January 9, 2024
Pressley Joins Hundreds of Advocates to Rally, Demand Senate Reject Anti-Immigrant Proposals
“Immigrants are people. Asylum is a human right. Migrant families are not bargaining chips.”
“And any policy that undermines this truth is not only unconscionable, it should also be a nonstarter.”
WASHINGTON — Congresswoman Ayanna Pressley (MA-07) joined her colleagues and over 300 immigrant rights advocates, labor leaders, faith leaders, and asylum seekers from across the country to urge Senators to reject anti-immigrant proposals that would gut our asylum system, separate families, and send vulnerable people back to danger. This bold showing of solidarity comes as negotiations resume in the Senate over short-term foreign aid that may result in seismic, disastrous changes to the nation’s asylum and immigration laws.
Rep. Pressley was joined by Rep. Ro Khanna (CA-17), Rep. Raúl Grijalva (AZ-07), Senator Alex Padilla (D-CA), Senator Mazie Hirono (D-HI), and representatives from ACLU, Amnesty International USA, CASA, Capital Area Immigrants’ Rights Coalition (CAIR Co.), Community Change Action, Haitian Bridge Alliance, Human Rights First, HIAS, Immigrant Defenders Law Center (ImmDef), Immigration Hub, Jesuit Refugee Service/USA, Justice Action Center, Make the Road Connecticut, Make the Road Nevada, Make the Road New Jersey, International Mayan League, Haitian Bridge Alliance, Las Americas Immigrant Advocacy Center, National Immigration Law Center, New York Immigration Coalition, Tahirih Justice Center, Vera Institute of Justice, Wind of the Spirit Immigrant Resource Center (NJ), Women’s Refugee Commission, and the #WelcomeWithDignity Campaign.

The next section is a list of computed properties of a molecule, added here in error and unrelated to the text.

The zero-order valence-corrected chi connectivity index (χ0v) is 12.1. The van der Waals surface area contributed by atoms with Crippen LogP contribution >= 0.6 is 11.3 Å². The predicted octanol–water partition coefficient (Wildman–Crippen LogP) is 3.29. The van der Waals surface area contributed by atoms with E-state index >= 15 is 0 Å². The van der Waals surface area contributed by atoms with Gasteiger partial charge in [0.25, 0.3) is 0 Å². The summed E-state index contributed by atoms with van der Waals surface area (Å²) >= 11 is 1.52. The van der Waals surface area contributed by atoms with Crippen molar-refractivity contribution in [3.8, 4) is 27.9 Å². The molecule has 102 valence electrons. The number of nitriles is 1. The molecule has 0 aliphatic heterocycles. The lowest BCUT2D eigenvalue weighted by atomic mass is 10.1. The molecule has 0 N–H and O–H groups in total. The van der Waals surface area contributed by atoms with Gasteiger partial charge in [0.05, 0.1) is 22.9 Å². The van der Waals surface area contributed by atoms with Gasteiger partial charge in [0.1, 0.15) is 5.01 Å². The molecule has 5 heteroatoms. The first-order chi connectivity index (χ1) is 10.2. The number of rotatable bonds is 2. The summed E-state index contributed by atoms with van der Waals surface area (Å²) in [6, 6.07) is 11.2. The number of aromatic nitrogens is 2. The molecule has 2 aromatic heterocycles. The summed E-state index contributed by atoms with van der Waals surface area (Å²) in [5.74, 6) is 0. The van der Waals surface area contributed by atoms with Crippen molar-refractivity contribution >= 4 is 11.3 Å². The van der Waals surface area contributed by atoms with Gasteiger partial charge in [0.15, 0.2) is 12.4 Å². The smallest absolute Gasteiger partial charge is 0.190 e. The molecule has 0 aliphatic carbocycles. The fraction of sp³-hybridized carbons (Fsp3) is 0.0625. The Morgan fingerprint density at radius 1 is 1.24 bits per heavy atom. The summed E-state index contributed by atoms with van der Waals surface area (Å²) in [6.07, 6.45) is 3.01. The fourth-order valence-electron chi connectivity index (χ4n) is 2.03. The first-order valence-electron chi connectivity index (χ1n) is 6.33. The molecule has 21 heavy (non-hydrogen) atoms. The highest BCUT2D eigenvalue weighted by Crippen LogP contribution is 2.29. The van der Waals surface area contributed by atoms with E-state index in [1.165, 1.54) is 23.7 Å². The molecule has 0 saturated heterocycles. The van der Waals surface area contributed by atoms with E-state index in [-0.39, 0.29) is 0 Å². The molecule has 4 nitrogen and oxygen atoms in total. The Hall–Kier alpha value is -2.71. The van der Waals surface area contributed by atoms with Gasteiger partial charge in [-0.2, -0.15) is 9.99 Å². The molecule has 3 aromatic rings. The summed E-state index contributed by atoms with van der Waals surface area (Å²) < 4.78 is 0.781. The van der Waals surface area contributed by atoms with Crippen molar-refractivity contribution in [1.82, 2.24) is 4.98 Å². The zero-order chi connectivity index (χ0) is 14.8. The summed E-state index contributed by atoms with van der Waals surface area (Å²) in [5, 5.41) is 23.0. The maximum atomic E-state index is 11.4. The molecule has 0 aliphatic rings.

Transcript: Rep. Ayanna Pressley Joins Hundreds of Advocates to Rally, Demand Senate Reject Anti-Immigrant Proposals
January 9, 2023
Lutheran Church of the Reformation, Washington, DC
Well, good afternoon family. And we are family, one human family, and our freedoms and our destinies are tied.
As a woman of faith it is wonderful to be in this faith house. The words on the outside read ‘God is love. God loves all, and all are welcome.’ How appropriate. And that must be true.
As a woman of faith, I am a praying person, and I believe in the power of prayer. But in my faith tradition, we have a saying that ‘when you pray, move your feet.’
And so we come to this faith house today to affirm that God is love, God loves all, all are welcome. And we will keep praying, and we will keep moving our feet.
To all the human rights advocates, because that’s what immigrant rights advocates are, I want to express my gratitude to our siblings in labor, faith leaders, impacted families and everyone who traveled to Washington to be here today.
There’s truly no better way to kick off 2024 and this legislative session than to be surrounded, immersed in community with all of you – this broad and diverse, intersectional coalition of justice-seekers, of table-shakers, and as my brother reminded us, of patriots.
You know, as we approach the upcoming election and reflect about what’s at stake in 2024, it’s important to remember how we got here.
Nearly four years ago now we had an historic election that was won by many of you here today. Our demands are not for benevolence or charity. But for reciprocity.
This is a diverse, multigenerational, multicultural coalition, who organized and mobilized their communities to reject the cruelty that defines the prior administration and delivered us the White House and both houses of Congress. That’s why I say reciprocity.